Hummingbirds are great “Marquee Species”. They are a highly visible, attractive, and well-known family of birds that fascinate all who see them. In Canada and the U.S.A, their diversity is greatest in the Desert Southwest Cooperative Ecosystem Studies Unit (DSCESU) region where they occur in virtually all habitats. Different species depend on specific habitats such as riparian zones, forests, and arid desert regions. Thus, when land managers and conservation professionals protect and preserve habitat for hummingbirds, they also protect habitat for a suite of less visible but more threatened and endangered species.
The Hummingbird Monitoring Network (HMN) is a group of scientists, citizens, land managers, and property owners who are committed to the conservation of hummingbird diversity and abundance. Our work provides land managers with information about which areas support a high diversity and abundance of hummingbirds, which areas are important breeding sites, the timing of their occurrence, and seasonal movement patterns that will help define the areas needed to maintain this diversity. Ultimately, our goal is to develop an effective hummingbird conservation program that will include monitoring, research, education, and preservation projects.
Currently, HMN works with many DSCESU partners in Arizona and California. Our work remains consistent with the basic vision of a CESU, which is to facilitate collaborative research and to provide education and technical assistance opportunities that address ecosystem resource issues at local, regional, national, and international levels. HMN is growing rapidly. By the end of the year, we will be working not only at one of the northern centers of hummingbird diversity, which is the DSCESU region, but also near the center of their diversity, which is near the equator in South America.
Our monitoring work also is generating research questions that address ecosystem resource issues. These questions include “How does off-highway vehicle use of a riparian habitat affect hummingbird productivity?” and “What fire regimes or histories benefit populations of plants that provide nectar for hummingbirds?” These questions require expertise, which current members of the DSCESU have. Help in building partnerships to address these questions will ensure that the best expertise is used to answer them. In return, the large number of hours, donated by volunteers in the monitoring program, provides substantial matching grant funds. With these matching funds, we can then seek funding for these new collaborative projects from additional sources.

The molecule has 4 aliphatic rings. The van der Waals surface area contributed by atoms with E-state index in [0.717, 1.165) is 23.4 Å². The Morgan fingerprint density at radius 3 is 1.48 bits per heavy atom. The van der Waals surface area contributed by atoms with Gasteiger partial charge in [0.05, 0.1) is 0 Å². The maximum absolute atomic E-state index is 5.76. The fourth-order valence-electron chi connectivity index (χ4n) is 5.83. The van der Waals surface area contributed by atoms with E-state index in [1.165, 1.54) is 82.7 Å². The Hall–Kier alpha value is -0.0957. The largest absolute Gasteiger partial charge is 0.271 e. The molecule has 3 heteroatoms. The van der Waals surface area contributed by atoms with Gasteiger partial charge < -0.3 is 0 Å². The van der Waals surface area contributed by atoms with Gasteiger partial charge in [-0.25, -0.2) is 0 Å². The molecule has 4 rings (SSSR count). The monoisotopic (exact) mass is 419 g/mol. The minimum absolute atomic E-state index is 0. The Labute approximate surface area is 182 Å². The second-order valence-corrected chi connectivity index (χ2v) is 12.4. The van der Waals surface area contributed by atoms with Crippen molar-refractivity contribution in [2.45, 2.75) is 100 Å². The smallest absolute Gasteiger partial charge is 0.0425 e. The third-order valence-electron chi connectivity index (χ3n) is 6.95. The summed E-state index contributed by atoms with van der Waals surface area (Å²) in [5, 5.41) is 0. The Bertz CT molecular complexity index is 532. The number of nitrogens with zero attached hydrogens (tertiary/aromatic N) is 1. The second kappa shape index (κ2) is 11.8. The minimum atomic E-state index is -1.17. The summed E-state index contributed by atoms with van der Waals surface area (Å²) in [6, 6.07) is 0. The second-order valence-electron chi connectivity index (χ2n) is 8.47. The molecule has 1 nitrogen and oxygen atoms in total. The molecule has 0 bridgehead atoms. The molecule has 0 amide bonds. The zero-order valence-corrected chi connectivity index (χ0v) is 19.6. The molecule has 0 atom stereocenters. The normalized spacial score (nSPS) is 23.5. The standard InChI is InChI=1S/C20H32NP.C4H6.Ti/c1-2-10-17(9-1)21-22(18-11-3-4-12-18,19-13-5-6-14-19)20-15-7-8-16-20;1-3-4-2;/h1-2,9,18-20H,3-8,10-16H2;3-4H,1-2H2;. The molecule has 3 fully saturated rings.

This proposal requests support of DSCESU members for our monitoring work, for partial salary of its director, and for help in building partnerships to answer research questions. Support of monitoring is organized on a site basis. Depending on the number of censuses and on travel costs to be negotiated with each site host, the cost varies between $4,000 to $8,000 per site per year. Agreement to fund a particular site(s) should be for a minimum of three years. With three years of data, we can evaluate the site's monitoring importance. However, results from each site are evaluated at the end of each season and for sites that prove not to be important monitoring sites, we often know after a year or two.
In 2002, we began the HMN with the following goals. 1) To determine the best long-term monitoring sites for hummingbirds in western USA and northwestern Mexico; 2) to effectively sample their populations sizes so that trends can be detected; and 3) to use the resulting information to assist in their preservation and protection. Our research is a systematic study that generates knowledge about hummingbird diversity, abundance, productivity, and survivorship in a variety of habitats. Initially, we choose study sites in these habitats based upon geographic factors (elevation, longitude, and latitude) and vegetation types. At these sites, we trap and band hummingbirds once every other week from mid-March to late October and use other counting techniques to assess their population sizes. Because banding at each site follows a standardized methodology, changes in species occurrence and abundance patterns can be compared among years and among sites. Thus, we are beginning to understand how hummingbird diversity varies from place to place and from region to region and how hummingbirds move through these regions.